] A new amendment to the Customs Act has been proposed to increase transparency in the government’s licensing evaluations of duty-free operators.
A group of 10 lawmakers led by Rep. Kim Min-ki of the ruling Democratic Party submitted a revision bill last week for the Customs Act to bring clarity to the screening process of duty-free applications.
“The current law requires operators to be evaluated by a special committee to receive a duty-free license, but leaves the committee members’ composition and evaluation criteria completely under the president’s discretion, leading to criticisms about the fairness and predictability of the evaluations,” the lawmakers wrote in the proposal, as of May 31.
The bill also proposes a requirement of at least five years of experience in relevant fields in joining the evaluation committee. The committee will also be required to make members’ names public, changing the previous practice of having anonymous members, according to the bill.
The bill is to be first reviewed by the National Assembly’s Strategy and Finance Committee.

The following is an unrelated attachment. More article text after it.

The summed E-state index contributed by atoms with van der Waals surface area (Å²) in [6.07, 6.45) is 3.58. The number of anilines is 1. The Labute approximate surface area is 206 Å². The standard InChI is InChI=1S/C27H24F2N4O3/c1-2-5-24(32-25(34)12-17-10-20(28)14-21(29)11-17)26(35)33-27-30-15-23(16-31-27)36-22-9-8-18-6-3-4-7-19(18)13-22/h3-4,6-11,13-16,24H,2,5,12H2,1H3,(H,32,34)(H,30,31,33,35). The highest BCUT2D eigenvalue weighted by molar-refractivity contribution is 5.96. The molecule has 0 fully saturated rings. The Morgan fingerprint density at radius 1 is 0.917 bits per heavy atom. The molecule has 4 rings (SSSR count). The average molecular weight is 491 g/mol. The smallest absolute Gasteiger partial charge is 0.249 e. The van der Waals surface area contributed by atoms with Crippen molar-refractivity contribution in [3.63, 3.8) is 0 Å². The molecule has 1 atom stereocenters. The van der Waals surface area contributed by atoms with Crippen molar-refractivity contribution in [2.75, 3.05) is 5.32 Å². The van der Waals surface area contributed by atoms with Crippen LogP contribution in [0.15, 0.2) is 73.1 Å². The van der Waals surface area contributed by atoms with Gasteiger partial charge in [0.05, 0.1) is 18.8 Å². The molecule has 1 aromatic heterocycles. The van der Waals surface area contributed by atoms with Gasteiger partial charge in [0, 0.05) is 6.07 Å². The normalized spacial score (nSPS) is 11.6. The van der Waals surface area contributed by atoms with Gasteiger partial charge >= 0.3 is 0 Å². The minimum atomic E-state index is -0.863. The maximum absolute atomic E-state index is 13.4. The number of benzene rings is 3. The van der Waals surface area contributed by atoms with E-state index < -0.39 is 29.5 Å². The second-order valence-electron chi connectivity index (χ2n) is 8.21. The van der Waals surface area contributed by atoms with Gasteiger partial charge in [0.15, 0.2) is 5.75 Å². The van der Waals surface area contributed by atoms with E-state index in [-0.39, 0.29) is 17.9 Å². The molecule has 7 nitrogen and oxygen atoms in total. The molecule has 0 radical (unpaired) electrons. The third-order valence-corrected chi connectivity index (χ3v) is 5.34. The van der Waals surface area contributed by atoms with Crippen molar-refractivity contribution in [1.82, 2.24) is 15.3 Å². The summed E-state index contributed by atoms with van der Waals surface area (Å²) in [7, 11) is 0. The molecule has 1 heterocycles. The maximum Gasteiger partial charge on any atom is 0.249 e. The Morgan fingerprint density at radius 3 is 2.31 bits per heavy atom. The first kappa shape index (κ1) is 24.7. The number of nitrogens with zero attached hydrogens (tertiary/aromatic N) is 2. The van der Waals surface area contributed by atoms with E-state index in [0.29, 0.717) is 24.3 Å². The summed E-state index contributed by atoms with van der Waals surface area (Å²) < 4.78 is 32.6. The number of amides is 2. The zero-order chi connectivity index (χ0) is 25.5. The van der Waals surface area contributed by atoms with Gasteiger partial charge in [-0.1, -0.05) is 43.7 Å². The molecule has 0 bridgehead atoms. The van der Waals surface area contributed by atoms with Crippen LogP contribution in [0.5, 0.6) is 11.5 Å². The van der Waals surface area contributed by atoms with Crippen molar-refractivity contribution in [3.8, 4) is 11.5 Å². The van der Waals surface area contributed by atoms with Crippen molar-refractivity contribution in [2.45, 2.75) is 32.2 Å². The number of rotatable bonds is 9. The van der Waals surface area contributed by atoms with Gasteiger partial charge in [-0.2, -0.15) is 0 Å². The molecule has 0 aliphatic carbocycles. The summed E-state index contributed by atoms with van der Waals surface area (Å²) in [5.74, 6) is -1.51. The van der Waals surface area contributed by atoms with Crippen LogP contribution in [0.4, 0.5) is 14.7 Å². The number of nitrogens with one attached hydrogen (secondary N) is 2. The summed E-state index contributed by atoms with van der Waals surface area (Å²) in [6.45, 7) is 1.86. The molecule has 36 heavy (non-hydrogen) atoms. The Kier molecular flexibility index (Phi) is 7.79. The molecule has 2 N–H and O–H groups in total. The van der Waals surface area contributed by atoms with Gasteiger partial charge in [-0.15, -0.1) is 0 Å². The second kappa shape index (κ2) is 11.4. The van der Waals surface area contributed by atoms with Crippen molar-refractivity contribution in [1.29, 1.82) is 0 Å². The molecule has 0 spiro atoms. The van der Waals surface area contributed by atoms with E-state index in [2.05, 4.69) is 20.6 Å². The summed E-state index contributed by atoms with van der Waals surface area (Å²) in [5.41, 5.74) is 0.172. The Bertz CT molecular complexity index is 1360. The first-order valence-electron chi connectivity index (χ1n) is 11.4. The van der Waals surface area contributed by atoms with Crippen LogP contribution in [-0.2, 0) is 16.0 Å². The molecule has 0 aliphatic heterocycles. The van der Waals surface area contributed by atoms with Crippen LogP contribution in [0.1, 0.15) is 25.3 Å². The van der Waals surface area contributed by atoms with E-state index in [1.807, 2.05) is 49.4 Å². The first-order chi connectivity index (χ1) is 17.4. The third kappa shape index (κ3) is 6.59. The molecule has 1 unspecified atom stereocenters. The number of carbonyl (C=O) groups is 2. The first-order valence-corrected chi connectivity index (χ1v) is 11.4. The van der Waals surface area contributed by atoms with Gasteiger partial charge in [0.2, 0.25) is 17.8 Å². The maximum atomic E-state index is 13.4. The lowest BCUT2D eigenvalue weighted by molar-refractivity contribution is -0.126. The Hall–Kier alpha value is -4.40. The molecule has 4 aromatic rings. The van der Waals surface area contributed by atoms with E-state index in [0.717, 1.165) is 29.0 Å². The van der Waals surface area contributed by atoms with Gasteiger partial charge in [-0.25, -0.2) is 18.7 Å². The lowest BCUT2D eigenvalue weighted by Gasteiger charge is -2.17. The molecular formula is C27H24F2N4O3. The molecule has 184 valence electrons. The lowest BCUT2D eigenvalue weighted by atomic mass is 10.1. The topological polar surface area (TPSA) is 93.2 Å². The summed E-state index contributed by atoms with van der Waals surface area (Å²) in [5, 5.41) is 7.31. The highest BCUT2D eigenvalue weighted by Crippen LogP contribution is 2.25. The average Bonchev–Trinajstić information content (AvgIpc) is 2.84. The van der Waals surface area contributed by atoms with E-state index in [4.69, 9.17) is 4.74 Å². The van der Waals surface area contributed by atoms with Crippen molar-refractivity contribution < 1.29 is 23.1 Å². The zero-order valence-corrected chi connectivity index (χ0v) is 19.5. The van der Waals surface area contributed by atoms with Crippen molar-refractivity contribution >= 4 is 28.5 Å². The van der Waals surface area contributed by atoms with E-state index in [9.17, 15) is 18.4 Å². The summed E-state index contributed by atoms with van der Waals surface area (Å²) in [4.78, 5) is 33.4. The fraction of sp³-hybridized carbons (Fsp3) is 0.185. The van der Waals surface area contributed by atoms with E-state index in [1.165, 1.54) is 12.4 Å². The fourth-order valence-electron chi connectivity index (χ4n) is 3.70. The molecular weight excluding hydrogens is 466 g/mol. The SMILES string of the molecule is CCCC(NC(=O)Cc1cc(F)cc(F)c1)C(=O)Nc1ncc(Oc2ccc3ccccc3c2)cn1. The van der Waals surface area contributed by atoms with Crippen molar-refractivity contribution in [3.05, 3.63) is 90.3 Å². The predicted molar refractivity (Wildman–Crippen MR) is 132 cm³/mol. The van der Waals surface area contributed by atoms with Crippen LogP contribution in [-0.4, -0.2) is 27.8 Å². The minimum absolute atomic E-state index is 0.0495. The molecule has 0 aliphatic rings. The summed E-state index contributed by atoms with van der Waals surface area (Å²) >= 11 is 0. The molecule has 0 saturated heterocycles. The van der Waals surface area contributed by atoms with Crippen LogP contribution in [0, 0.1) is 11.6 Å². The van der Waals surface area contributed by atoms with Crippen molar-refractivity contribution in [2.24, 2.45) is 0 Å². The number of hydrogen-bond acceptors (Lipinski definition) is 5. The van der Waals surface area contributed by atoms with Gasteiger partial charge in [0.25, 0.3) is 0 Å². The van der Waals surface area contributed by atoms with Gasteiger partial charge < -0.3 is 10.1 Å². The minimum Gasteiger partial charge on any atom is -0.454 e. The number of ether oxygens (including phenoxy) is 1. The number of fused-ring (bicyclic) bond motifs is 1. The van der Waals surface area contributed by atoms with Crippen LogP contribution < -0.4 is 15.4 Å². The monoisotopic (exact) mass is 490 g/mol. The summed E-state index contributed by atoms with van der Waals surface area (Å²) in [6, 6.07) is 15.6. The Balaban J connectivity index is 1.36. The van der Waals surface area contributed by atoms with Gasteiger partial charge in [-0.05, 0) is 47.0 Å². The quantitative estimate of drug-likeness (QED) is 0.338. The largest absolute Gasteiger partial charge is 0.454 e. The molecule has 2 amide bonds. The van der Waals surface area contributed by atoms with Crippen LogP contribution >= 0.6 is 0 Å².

The proposal comes amid increasing concerns from the industry about the transparency of the evaluation process for a duty-free license that has often been considered a golden egg. Recently, the industry has been hit by intergovernmental tensions between Korea and China, which led to a sharp drop in the number of inbound Chinese tourists.
“There is no downside to transparency in duty-free license evaluations,” said a spokesman for one duty-free operator. “The bidding process is extremely competitive, and duty-free operators carefully plan their bids with pledges for investments and donations to the local community. It’s only fair that we know who is making the decisions, and based on what criteria.”
By Won Ho-jung/The Korea Herald (firstname.lastname@example.org